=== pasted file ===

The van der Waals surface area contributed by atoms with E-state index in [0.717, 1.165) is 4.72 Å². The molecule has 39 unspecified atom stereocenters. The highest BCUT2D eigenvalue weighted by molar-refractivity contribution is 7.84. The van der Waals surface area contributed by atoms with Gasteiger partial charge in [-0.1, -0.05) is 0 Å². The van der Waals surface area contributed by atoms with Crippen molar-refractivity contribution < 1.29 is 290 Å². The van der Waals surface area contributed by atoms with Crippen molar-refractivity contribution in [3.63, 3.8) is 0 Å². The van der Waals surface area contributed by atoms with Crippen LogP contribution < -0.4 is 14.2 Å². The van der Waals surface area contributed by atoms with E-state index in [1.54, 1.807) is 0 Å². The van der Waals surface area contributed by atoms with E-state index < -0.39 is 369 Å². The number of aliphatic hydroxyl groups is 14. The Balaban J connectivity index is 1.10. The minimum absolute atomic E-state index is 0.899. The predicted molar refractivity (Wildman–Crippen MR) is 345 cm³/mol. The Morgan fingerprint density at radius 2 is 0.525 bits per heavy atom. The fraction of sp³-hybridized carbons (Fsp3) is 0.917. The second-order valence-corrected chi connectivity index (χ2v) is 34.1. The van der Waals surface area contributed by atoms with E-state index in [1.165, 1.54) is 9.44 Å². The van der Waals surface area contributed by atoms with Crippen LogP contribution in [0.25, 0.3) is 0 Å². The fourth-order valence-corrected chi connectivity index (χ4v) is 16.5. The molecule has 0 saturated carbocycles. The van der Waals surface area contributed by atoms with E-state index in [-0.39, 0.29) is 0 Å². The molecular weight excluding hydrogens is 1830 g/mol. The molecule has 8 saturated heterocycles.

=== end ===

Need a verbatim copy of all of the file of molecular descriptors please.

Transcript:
The van der Waals surface area contributed by atoms with E-state index in [0.717, 1.165) is 4.72 Å². The molecule has 39 unspecified atom stereocenters. The highest BCUT2D eigenvalue weighted by molar-refractivity contribution is 7.84. The van der Waals surface area contributed by atoms with Gasteiger partial charge in [-0.1, -0.05) is 0 Å². The van der Waals surface area contributed by atoms with Crippen molar-refractivity contribution < 1.29 is 290 Å². The van der Waals surface area contributed by atoms with Crippen molar-refractivity contribution in [3.63, 3.8) is 0 Å². The van der Waals surface area contributed by atoms with Crippen LogP contribution < -0.4 is 14.2 Å². The van der Waals surface area contributed by atoms with E-state index in [1.54, 1.807) is 0 Å². The van der Waals surface area contributed by atoms with E-state index < -0.39 is 369 Å². The number of aliphatic hydroxyl groups is 14. The Balaban J connectivity index is 1.10. The minimum absolute atomic E-state index is 0.899. The predicted molar refractivity (Wildman–Crippen MR) is 345 cm³/mol. The Morgan fingerprint density at radius 2 is 0.525 bits per heavy atom. The fraction of sp³-hybridized carbons (Fsp3) is 0.917. The second-order valence-corrected chi connectivity index (χ2v) is 34.1. The van der Waals surface area contributed by atoms with E-state index in [1.165, 1.54) is 9.44 Å². The van der Waals surface area contributed by atoms with Crippen LogP contribution in [0.25, 0.3) is 0 Å². The fourth-order valence-corrected chi connectivity index (χ4v) is 16.5. The molecule has 0 saturated carbocycles. The van der Waals surface area contributed by atoms with E-state index in [-0.39, 0.29) is 0 Å². The molecular weight excluding hydrogens is 1830 g/mol. The molecule has 8 saturated heterocycles.